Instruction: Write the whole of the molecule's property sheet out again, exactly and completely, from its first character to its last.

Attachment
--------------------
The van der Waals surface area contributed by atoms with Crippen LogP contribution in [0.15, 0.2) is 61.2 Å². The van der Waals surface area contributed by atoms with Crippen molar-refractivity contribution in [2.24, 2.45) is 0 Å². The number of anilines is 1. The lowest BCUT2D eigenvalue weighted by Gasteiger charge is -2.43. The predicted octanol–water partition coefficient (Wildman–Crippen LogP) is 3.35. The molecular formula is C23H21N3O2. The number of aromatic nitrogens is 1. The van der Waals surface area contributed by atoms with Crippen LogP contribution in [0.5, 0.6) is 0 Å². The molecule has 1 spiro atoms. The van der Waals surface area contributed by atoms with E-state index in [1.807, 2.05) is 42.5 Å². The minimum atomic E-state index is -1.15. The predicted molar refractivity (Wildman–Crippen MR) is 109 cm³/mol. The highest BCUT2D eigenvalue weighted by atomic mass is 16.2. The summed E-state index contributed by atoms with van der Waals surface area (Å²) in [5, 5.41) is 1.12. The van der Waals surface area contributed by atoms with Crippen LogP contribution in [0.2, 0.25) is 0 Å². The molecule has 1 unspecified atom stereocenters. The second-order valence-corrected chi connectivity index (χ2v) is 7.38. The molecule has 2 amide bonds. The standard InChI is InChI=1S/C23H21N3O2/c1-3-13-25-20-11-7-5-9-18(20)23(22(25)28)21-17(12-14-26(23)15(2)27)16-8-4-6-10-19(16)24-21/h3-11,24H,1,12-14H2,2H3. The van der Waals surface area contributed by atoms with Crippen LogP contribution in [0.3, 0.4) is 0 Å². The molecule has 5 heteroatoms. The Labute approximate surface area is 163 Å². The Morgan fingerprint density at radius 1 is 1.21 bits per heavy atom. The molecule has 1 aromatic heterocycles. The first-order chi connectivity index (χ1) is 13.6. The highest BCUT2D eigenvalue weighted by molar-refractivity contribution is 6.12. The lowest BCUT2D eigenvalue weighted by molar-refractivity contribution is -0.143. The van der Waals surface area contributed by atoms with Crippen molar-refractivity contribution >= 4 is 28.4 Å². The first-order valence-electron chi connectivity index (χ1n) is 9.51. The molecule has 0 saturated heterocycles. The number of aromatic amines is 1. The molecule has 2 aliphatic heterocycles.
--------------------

The van der Waals surface area contributed by atoms with Crippen LogP contribution in [0.15, 0.2) is 61.2 Å². The van der Waals surface area contributed by atoms with Crippen molar-refractivity contribution in [2.24, 2.45) is 0 Å². The number of anilines is 1. The lowest BCUT2D eigenvalue weighted by Gasteiger charge is -2.43. The predicted octanol–water partition coefficient (Wildman–Crippen LogP) is 3.35. The molecular formula is C23H21N3O2. The number of aromatic nitrogens is 1. The van der Waals surface area contributed by atoms with Crippen LogP contribution in [0.5, 0.6) is 0 Å². The molecule has 1 spiro atoms. The van der Waals surface area contributed by atoms with E-state index in [1.807, 2.05) is 42.5 Å². The minimum atomic E-state index is -1.15. The predicted molar refractivity (Wildman–Crippen MR) is 109 cm³/mol. The highest BCUT2D eigenvalue weighted by atomic mass is 16.2. The summed E-state index contributed by atoms with van der Waals surface area (Å²) in [5, 5.41) is 1.12. The van der Waals surface area contributed by atoms with Crippen LogP contribution in [0.2, 0.25) is 0 Å². The molecule has 1 unspecified atom stereocenters. The second-order valence-corrected chi connectivity index (χ2v) is 7.38. The molecule has 2 amide bonds. The standard InChI is InChI=1S/C23H21N3O2/c1-3-13-25-20-11-7-5-9-18(20)23(22(25)28)21-17(12-14-26(23)15(2)27)16-8-4-6-10-19(16)24-21/h3-11,24H,1,12-14H2,2H3. The van der Waals surface area contributed by atoms with Crippen LogP contribution in [0.3, 0.4) is 0 Å². The molecule has 5 heteroatoms. The Labute approximate surface area is 163 Å². The Morgan fingerprint density at radius 1 is 1.21 bits per heavy atom. The molecule has 1 aromatic heterocycles. The first-order chi connectivity index (χ1) is 13.6. The highest BCUT2D eigenvalue weighted by molar-refractivity contribution is 6.12. The lowest BCUT2D eigenvalue weighted by molar-refractivity contribution is -0.143. The van der Waals surface area contributed by atoms with Crippen molar-refractivity contribution >= 4 is 28.4 Å². The first-order valence-electron chi connectivity index (χ1n) is 9.51. The molecule has 0 saturated heterocycles. The number of aromatic amines is 1. The molecule has 2 aliphatic heterocycles.